What Made You Decide to Homeschool?

I am going to forgo on the Friday Mailbag this week as we have managed to catch, yet another cold. Booo! Between that and working on Mother’s Day presents, this is the first chance that I have had to post all week. So I am going to post what I wanted to post on Monday.

Actually, this post is more of a personal post than most of my posts. I was recently reading something that caused me to reflect on why I originally decided to homeschool. My original reasons for homeschooling are not the same reasons that I homeschool today. My path towards homeschooling was a bit convoluted, for one, I had never heard of it. In fact, I came from a long line of educators and like a true public school disciple, I sneered at private schooling. I couldn’t even begin to imagine what homeschooling would be like, literally.

The first time that I heard of anything that might refer to homeschooling was my boyfriend in college had a friend that had not gone to high school. My boyfriend didn’t know why this friend didn’t go to high school or how he got in to college without going to high school. The friend was a bit of a schemer, so I figured he’d run some sort of scam and gotten in that way. It was really the only explanation that I could come up with. I know now that his friend was probably homeschooled, which is amazing given that he would have “graduated” from “high school” in the mid-eighties.

I finally heard of homeschooling from my husband, who brought it up while I was pregnant with our first child,. I thought it was the most insane idea that I had heard of. I couldn’t see how I could teach my kids everything they needed to know. In addition, I had no intention of being a stay-at-home mom, I had things to do, people to see, places to go. Plus, surely homeschooling would make my kids become social freaks (realize that I had no idea that other people actually homeschooled, much less that there were homeschool support groups and classes and that homeschoolers didn’t just stay home all day).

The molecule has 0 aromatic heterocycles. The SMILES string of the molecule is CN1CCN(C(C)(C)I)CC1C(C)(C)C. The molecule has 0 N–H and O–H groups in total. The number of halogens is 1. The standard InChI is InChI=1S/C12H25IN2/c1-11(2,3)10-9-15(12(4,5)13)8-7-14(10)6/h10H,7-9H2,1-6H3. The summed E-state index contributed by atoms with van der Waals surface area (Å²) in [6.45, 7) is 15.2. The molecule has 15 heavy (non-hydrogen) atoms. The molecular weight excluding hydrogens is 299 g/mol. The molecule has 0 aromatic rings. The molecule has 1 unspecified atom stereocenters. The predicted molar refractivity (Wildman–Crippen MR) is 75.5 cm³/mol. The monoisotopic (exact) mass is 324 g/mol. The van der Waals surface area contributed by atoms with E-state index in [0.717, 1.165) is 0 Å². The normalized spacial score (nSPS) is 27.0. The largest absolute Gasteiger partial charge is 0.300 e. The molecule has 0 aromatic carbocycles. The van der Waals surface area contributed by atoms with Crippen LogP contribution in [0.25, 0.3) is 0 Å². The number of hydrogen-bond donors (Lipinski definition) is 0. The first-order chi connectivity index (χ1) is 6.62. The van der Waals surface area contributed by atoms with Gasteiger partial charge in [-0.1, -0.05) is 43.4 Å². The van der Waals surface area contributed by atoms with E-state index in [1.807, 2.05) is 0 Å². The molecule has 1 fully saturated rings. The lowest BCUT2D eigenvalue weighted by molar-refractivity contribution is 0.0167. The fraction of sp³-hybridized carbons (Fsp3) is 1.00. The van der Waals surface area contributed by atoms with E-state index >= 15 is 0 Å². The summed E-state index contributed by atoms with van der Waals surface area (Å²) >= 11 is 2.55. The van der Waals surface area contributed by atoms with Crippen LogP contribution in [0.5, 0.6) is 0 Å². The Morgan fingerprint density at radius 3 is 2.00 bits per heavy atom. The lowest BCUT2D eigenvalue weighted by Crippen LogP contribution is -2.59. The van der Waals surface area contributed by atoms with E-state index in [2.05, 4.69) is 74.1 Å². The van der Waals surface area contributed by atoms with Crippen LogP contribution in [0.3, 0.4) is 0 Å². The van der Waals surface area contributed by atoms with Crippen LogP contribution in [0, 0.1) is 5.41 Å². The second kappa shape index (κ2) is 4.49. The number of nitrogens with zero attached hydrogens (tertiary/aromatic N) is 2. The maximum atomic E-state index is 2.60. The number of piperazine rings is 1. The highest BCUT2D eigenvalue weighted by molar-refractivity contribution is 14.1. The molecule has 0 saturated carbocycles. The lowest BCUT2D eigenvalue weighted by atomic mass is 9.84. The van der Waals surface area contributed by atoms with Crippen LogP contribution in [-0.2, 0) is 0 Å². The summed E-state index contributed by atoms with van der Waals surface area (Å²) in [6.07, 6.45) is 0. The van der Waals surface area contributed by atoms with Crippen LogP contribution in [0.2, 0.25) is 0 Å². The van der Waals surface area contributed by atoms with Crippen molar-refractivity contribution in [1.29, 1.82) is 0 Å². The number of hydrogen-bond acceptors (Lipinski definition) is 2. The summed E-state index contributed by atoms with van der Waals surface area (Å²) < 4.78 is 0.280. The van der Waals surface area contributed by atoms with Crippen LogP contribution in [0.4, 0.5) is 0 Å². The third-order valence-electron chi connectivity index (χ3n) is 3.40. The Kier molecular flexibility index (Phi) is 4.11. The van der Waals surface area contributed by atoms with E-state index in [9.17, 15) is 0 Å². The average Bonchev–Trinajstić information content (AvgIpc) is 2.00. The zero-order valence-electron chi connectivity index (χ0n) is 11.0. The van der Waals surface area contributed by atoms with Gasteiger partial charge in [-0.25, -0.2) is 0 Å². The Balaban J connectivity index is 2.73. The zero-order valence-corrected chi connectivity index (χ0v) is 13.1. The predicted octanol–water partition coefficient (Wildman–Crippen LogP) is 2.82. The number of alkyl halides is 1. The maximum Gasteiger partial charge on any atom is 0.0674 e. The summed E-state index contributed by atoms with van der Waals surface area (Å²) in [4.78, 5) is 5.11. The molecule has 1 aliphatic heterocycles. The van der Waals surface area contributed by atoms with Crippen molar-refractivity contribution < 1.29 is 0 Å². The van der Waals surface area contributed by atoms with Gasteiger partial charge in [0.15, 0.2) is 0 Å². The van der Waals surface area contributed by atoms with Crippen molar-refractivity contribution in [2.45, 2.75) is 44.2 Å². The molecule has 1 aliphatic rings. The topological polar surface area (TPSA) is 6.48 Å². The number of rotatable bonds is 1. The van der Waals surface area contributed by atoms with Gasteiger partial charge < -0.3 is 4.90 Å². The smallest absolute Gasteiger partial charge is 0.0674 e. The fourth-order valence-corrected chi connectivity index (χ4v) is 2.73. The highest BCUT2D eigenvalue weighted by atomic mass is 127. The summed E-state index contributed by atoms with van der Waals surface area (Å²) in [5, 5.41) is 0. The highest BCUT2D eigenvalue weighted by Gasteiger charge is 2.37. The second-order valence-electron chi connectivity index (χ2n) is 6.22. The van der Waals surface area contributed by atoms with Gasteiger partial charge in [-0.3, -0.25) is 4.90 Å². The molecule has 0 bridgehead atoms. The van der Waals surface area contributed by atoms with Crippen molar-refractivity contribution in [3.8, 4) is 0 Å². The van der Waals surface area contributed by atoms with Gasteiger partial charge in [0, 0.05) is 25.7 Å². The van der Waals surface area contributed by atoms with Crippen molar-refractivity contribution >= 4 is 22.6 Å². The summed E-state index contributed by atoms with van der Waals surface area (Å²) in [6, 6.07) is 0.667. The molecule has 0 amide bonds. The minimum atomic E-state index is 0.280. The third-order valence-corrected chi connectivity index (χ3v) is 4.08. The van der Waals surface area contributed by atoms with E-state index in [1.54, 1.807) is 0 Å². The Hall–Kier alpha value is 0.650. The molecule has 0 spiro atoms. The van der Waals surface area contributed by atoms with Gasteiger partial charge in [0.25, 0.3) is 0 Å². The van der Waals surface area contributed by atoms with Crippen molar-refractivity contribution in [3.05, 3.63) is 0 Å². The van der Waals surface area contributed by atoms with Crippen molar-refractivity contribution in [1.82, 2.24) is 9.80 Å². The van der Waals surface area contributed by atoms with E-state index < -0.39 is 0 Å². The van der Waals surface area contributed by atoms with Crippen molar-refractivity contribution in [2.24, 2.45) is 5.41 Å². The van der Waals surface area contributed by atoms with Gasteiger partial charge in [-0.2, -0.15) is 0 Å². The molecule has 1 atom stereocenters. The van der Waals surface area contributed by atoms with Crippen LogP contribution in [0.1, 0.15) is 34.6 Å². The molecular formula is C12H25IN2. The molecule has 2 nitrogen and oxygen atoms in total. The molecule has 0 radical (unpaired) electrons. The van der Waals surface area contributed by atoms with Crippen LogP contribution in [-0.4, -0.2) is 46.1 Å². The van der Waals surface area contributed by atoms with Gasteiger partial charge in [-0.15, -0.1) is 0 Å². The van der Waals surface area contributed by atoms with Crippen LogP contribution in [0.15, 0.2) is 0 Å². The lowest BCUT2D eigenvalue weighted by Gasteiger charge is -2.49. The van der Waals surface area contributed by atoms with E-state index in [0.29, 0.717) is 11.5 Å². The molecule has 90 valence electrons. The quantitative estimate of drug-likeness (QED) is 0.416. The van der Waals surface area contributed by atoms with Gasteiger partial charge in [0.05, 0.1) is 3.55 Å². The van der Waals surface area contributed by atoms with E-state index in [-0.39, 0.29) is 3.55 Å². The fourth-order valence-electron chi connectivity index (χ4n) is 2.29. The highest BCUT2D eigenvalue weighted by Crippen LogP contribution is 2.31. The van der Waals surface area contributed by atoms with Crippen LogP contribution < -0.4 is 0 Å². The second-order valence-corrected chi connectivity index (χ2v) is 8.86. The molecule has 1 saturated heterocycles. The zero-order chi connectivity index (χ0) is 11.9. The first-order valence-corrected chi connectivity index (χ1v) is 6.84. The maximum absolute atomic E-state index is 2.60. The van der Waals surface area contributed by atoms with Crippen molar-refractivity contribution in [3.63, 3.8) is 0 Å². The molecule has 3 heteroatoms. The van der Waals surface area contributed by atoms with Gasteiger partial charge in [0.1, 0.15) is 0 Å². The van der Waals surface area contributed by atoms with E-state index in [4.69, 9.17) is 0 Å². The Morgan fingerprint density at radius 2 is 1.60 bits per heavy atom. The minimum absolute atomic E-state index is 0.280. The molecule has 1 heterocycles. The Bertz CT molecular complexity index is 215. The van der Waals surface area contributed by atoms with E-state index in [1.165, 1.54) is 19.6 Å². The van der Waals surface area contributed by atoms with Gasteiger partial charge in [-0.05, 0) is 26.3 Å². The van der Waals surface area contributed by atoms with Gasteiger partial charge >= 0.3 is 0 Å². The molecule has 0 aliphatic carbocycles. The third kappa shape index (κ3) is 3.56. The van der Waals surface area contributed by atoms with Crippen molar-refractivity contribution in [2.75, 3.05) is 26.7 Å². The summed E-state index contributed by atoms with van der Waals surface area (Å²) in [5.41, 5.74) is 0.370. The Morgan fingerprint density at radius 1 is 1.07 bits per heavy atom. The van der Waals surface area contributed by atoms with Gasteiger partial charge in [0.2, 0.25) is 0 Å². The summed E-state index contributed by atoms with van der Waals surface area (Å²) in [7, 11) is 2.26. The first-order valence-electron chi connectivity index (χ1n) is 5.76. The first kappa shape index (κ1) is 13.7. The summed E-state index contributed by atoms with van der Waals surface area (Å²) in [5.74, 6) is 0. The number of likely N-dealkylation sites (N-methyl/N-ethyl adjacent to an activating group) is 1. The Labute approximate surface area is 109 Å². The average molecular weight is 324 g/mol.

Then I gave birth and my world turned upside down. My son was colicky in the extreme. For the first three months, he cried inconsolably from 10 PM – 4 AM, every single night. In fact, the only way I could get him to sleep, was to lay him down with me. Thus, I began co-sleeping without knowing that such a thing existed. I tried talking to the pediatrician, I told him that my son didn’t appear to like his crib, but liked our bed. He laughed and told me that my job was to make my son like his crib. Of course, he had no suggestions about how one did this and every night, by 4 AM, I did not care what the pediatrician said, I just wanted to sleep. I did feel like a failure. Who has ever heard of a baby that didn’t sleep in a crib? It’s what babies do, right? I began researching infant sleep and in one book I was reading, stumbled on the phrase “co-sleeping” (realize that it was much harder to research these things in the dark ages before the internet was what it is today – believe it or not, the internet was all text and there was no search engine so if you didn’t know what the exact URL you needed was, you couldn’t go to a website).

Once I broke from doing things the “normal” way, everything was up for grabs. Everything that had been taken for granted as being normal in regards to childrearing, was suddenly questioned. It was at this time that homeschooling first entered my mind as a viable option. It was not until three years later, however, that I began to research the option in earnest. At that point, my son had some major issues in regards to his language and fine and gross motor skills. Yet, he was quite smart. He started reading shortly after his 3rd birthday and was doing basic arithmetic by age 4. I knew, based on my schooling in early childhood education, that he was more than ready for kindergarten academically and far from ready socially. I didn’t see how he could possibly fit into a normal classroom. it would be a couple of years later that I would learn why. When he was five years old, he was diagnosed as being autistic.

Once I started homeschooling, I never looked back. The more I learned about homeschooling, the more reasons I had to do it. I never thought twice about homeschooling the rest of my children.

My son is 18 now and attending the community college near us and doing very well. He is never going to become the big man on campus, but he has his social circle and is happy with his life. Meanwhile, I have a one-year old, who will officially start homeschooling in four years (of course homeschoolers know parents actually “homeschool” their infants, toddlers, and preschoolers – teaching them to sit, stand, walk, talk, and more).

What about you, why did you originally decide to homeschool? Is that the same reason that you homeschool today?

Labels: This and That
Posted by Maureen Sklaroff